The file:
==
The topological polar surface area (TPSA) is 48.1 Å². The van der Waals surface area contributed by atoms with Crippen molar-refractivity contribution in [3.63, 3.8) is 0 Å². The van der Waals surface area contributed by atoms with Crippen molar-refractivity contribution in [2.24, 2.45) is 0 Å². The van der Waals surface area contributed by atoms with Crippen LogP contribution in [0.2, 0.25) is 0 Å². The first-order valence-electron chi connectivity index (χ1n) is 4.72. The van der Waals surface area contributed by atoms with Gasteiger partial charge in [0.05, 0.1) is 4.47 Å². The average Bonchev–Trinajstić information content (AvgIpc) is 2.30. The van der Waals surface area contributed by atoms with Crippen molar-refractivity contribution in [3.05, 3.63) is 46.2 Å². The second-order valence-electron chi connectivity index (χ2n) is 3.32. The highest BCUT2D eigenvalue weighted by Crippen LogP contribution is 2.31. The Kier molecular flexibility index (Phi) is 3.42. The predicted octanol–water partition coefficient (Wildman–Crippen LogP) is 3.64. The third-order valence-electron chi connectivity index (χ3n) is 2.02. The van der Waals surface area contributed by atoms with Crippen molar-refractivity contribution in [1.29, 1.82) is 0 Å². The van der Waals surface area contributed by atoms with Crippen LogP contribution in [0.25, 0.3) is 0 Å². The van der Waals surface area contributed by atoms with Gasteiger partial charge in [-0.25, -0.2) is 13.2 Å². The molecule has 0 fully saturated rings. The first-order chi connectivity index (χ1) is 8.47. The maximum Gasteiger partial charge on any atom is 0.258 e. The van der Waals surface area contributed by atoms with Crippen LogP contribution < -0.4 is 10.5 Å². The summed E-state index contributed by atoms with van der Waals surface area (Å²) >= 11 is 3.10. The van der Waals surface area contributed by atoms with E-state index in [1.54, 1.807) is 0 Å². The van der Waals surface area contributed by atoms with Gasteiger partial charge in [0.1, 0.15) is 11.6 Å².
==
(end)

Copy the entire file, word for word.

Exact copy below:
The topological polar surface area (TPSA) is 48.1 Å². The van der Waals surface area contributed by atoms with Crippen molar-refractivity contribution in [3.63, 3.8) is 0 Å². The van der Waals surface area contributed by atoms with Crippen molar-refractivity contribution in [2.24, 2.45) is 0 Å². The van der Waals surface area contributed by atoms with Crippen LogP contribution in [0.2, 0.25) is 0 Å². The first-order valence-electron chi connectivity index (χ1n) is 4.72. The van der Waals surface area contributed by atoms with Gasteiger partial charge in [0.05, 0.1) is 4.47 Å². The average Bonchev–Trinajstić information content (AvgIpc) is 2.30. The van der Waals surface area contributed by atoms with Crippen molar-refractivity contribution in [3.05, 3.63) is 46.2 Å². The second-order valence-electron chi connectivity index (χ2n) is 3.32. The highest BCUT2D eigenvalue weighted by Crippen LogP contribution is 2.31. The Kier molecular flexibility index (Phi) is 3.42. The predicted octanol–water partition coefficient (Wildman–Crippen LogP) is 3.64. The third-order valence-electron chi connectivity index (χ3n) is 2.02. The van der Waals surface area contributed by atoms with Crippen molar-refractivity contribution in [1.29, 1.82) is 0 Å². The van der Waals surface area contributed by atoms with Crippen LogP contribution in [0.25, 0.3) is 0 Å². The van der Waals surface area contributed by atoms with Gasteiger partial charge in [-0.25, -0.2) is 13.2 Å². The molecule has 0 fully saturated rings. The first-order chi connectivity index (χ1) is 8.47. The maximum Gasteiger partial charge on any atom is 0.258 e. The van der Waals surface area contributed by atoms with Crippen LogP contribution < -0.4 is 10.5 Å². The summed E-state index contributed by atoms with van der Waals surface area (Å²) >= 11 is 3.10. The van der Waals surface area contributed by atoms with E-state index in [1.54, 1.807) is 0 Å². The van der Waals surface area contributed by atoms with Gasteiger partial charge in [0.1, 0.15) is 11.6 Å².